« Confirmations and the Senate's Duty (Again)
Michael Ramsey
| Main | Podcast: Will Baude on "First Mondays"
Michael Ramsey »


John Harrison: The Original Meaning of the Habeas Corpus Suspension Clause
Michael Ramsey

John C. Harrison (University of Virginia School of Law) has posted The Original Meaning of the Habeas Corpus Suspension Clause on SSRN.  Here is the abstract:

The Habeas Corpus Suspension Clause of Article I, Section 9, is primarily a limit on Congress’ authority to authorize detention by the executive. It is not mainly concerned with the remedial writ of habeas corpus, but rather with the primary right of natural liberty. Suspensions of the privilege of the writ of habeas corpus are statutes that vest very broad discretion in the executive to decide which individuals to hold in custody. Detention of combatants under the law of war need not rest on a valid suspension, whether the combatant is an alien or a citizen of the United States. The Suspension Clause does not affirmatively require that the federal courts have any jurisdiction to issue the writ of habeas corpus, and so does not interfere with Congress’ general control over the jurisdiction of the federal courts. The clause does not impose any limits on congressional authority with respect to the habeas corpus jurisdiction of state courts that would not exist in its absence.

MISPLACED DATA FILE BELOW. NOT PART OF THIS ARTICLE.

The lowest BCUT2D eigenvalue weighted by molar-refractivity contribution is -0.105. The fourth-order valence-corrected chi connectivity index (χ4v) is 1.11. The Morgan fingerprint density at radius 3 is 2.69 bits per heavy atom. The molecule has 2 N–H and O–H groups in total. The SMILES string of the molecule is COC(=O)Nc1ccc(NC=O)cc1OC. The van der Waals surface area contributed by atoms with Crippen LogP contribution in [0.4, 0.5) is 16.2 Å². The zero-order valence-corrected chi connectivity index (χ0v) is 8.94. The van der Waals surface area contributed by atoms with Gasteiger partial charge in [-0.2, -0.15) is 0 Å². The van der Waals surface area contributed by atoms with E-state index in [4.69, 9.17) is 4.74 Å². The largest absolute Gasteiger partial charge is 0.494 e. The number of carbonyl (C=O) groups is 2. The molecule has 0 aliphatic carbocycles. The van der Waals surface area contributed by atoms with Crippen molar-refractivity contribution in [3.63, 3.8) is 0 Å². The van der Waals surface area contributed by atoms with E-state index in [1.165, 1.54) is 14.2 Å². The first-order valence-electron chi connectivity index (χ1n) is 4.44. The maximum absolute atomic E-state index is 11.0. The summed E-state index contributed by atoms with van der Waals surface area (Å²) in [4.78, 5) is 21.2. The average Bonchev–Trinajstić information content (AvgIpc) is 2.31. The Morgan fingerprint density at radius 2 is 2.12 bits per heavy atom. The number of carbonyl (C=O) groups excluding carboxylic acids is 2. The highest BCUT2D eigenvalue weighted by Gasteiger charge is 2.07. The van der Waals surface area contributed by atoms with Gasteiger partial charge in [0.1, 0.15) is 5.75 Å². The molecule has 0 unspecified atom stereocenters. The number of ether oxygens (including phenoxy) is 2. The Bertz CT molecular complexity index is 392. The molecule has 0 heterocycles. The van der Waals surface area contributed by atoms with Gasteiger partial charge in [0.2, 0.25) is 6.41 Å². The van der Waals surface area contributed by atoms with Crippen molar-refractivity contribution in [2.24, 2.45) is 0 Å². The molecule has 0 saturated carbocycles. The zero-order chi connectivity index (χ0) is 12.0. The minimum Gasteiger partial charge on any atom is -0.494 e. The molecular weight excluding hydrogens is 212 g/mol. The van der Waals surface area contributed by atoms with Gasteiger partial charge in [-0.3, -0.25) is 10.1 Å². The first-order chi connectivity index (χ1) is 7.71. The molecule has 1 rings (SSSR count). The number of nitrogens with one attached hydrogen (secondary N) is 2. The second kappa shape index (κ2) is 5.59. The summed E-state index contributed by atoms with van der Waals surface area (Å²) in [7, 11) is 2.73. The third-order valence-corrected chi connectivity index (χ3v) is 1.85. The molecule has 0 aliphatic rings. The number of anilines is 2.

UPDATE:  Kurt Lash calls attention to this methodological point (at pp 41-42 of the draft):

The reading presented here rests on an interpretive premise that I will identify but not defend. The premise is that when a legal text refers to an existing legal phenomenon, the text refers to the phenomenon, about which the enactors of the text may be mistaken. Someone who adopted a rule about suspensions of the habeas corpus, referring thereby to the British statutes that were called by that name, might have been in error about the content of those statutes. In my view, the reference is to the statutes, not the author’s incorrect understanding of them.

That approach may require the integration of facts about the law that no one at the time had brought together. While the association of suspension with executive discretion was well known when the Constitution was adopted, it may be that no individual had come to the conclusion that discretion is the feature that unites British and American suspensions. In order to understand the Suspension Clause, which refers to the legal practices that were called suspension of habeas corpus and similar names, that integration must be performed. The reading presented  here, which relies only on legal facts and concepts available at the time of the framing, may thus be both novel and true to the original meaning.